Outgoing Green MP Nandor Tanczos said last night he believes the Green Party made a mistake putting its support behind Labour in the 2005 election and would have been better off talking to the Maori Party as it was now.
Mr Tanczos also said he believed the party had missed the boat in not getting cannabis law reform through.
He also had a dig at former MP Mike Ward, who refused to give up a list spot so Greens co-leader Russel Norman could take Mr Tanczos' seat before the election.
Mr Tanczos said he believed any list MP should give up their seat if they were planning on retiring at the election. He said he was disappointed former Green MP Ian Ewen-Street had not done that when he announced he was stepping down.
The Greens are holding their annual conference in Auckland and Mr Tanczos last night gave his final speech to the membership as a MP, before retiring at the election.
He was elected to Parliament in 1999 and told members that when the Green MPs gathered in their Wellington offices after special votes were counted, he was filled with "infinite possibility" about what could be achieved.
He said it had been a difficult time learning the ropes as a MP. But when the Greens got back after this election, after winning "10 per cent" of the vote with more MPs, the party must ensure there was a buddy-up system so the newcomers could learn the process of being an MP.
Mr Tanczos said his only regret after nine years in Parliament was that the Green Party had not got cannabis law reform. He believed they could have done it but said a collective decision had been made to "back off" from it, which he considered to be a losing strategy.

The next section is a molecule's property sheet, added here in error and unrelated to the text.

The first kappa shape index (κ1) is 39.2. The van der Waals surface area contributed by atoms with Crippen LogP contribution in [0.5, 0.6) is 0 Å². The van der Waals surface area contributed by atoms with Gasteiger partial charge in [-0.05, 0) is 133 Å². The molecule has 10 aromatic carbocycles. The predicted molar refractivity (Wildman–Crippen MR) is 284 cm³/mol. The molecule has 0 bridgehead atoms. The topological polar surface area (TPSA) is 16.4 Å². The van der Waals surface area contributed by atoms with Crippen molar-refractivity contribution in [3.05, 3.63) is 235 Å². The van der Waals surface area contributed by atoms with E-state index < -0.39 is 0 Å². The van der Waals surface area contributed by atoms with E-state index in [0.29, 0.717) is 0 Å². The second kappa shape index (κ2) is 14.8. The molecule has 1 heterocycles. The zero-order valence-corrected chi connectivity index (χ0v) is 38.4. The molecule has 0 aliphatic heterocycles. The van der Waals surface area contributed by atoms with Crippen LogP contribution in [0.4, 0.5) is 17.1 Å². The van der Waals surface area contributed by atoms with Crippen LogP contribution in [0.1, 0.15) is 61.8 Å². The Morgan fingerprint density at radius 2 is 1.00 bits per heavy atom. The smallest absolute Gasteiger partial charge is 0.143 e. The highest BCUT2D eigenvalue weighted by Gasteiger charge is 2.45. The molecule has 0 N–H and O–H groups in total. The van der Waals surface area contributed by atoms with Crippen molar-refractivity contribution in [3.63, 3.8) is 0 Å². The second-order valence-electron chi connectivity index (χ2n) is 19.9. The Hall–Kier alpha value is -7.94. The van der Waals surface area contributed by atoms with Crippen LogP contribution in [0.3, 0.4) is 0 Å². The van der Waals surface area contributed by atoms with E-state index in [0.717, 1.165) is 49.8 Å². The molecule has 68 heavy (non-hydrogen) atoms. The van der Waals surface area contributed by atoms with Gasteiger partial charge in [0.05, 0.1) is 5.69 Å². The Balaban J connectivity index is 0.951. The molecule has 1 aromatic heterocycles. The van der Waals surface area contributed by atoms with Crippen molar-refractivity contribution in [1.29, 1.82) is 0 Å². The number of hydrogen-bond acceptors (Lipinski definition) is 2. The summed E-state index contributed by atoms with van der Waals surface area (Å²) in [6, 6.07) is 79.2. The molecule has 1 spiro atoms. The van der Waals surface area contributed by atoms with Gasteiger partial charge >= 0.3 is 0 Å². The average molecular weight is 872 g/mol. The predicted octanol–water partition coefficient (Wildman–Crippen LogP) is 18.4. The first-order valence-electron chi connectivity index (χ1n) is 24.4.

Mr Tanczos said he did not believe the party realised how much support it had got from those backing cannabis law reform.
Those votes had pushed the party over the 5 per cent party vote threshold needed to get MPs into Parliament without winning an electorate seat.
He said he had been thinking about whether it was possible for smaller parties to be something other than "clip-ons" to Labour and National "or is there a third space".
He felt the Greens had taken the "wrong path" in throwing their support behind Labour in 2005. There was an important connection between the Greens and the Maori Party and the two parties were talking.
In order for Dr Norman to take Mr Tanczos' seat in Parliament, the next two members on the party list would have had to have stepped aside. Candidate Catherine Delahunty was prepared to but Mr Ward was not.
Mr Tanczos told the membership yesterday he believed any list MP who was planning to step aside at the election should go earlier to let another person in. He had not been pressured to do that but had wanted to do it.
It was a message to Mr Ward, who is not at the conference this weekend.
Mr Tanczos said the list belonged to the party, not the individuals. He believed Mr Ewen-Street should also have gone after he decided he would not contest another election.